Simon Sinek, author of Start with Why, writes about ‘The Golden Circle’ and how most companies and people try to sell their ideas based on what their product or service is. Then they talk about how it will work. But the most successful are those who can connect with the public on an intimate level. These folks begin at the center of the circle, where the ‘WHY’ resides. The ‘Why’ is what we believe and why we believe it. The ‘What’ and ‘How’ come later.

Embracing our creative community by participating in it is crucial to business success. Social media has given us access to people and decision makers that we would never have been able to communicate with before. You’ve got the platform. There are no gatekeepers. It’s time to refine your communication skills. You must begin now or you’ll be left behind.

Photo courtesy of Hendrik Speck, used under creative commons license. Some rights reserved.

Susan Young

Susan Young works with businesses and organizations to create fresh, concise, and compelling content that’s delivered through social media channels. She is a news, social media, PR, and communications professional with 26 years of experience. An award-winning news reporter and entrepreneur, Susan can be reached through her consulting company, Get in Front Communications.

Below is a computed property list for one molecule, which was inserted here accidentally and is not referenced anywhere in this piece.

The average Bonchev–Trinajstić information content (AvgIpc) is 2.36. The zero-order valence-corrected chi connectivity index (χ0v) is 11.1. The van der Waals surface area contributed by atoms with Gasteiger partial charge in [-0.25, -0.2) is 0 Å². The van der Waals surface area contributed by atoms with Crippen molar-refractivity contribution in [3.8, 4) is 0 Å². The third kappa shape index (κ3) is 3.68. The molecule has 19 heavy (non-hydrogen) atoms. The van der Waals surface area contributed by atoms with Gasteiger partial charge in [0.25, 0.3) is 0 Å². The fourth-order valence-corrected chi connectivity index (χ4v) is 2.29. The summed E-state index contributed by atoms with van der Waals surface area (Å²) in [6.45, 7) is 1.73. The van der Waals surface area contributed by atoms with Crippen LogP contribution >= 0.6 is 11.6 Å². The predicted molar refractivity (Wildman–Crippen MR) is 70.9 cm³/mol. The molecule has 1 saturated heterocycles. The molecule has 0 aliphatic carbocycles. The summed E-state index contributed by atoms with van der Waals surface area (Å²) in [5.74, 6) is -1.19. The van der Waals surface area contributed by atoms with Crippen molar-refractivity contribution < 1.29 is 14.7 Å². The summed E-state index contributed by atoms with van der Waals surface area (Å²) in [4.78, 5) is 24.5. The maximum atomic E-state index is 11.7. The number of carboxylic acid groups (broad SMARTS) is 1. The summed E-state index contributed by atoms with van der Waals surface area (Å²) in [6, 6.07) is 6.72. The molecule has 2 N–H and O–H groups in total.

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Great list Susan. Thanks for sharing this. Asking good questions is very important because it makes a conversation engaging. However, we should assure that we are asking not to get something for ourselves, but to give something as a help for them.


Great advice tips. My only question is HOW do you develop charisma? I wonder if that's like singing - you either got a good voice or you don't. Of course, we all can learn things, but some are just inbred! That said, these tips will help anyone's charisma. Learn from others. Listen. And, I love your "I" one in which you can turn around the self-centeredness context of it to something bigger and better!


I love #7. Resisting the urge to speak is a high quality art form and a muscle we can all exercise to great strength. It's absolutely okay if we stay silent. We may learn something unexpectedly lovely by doing so.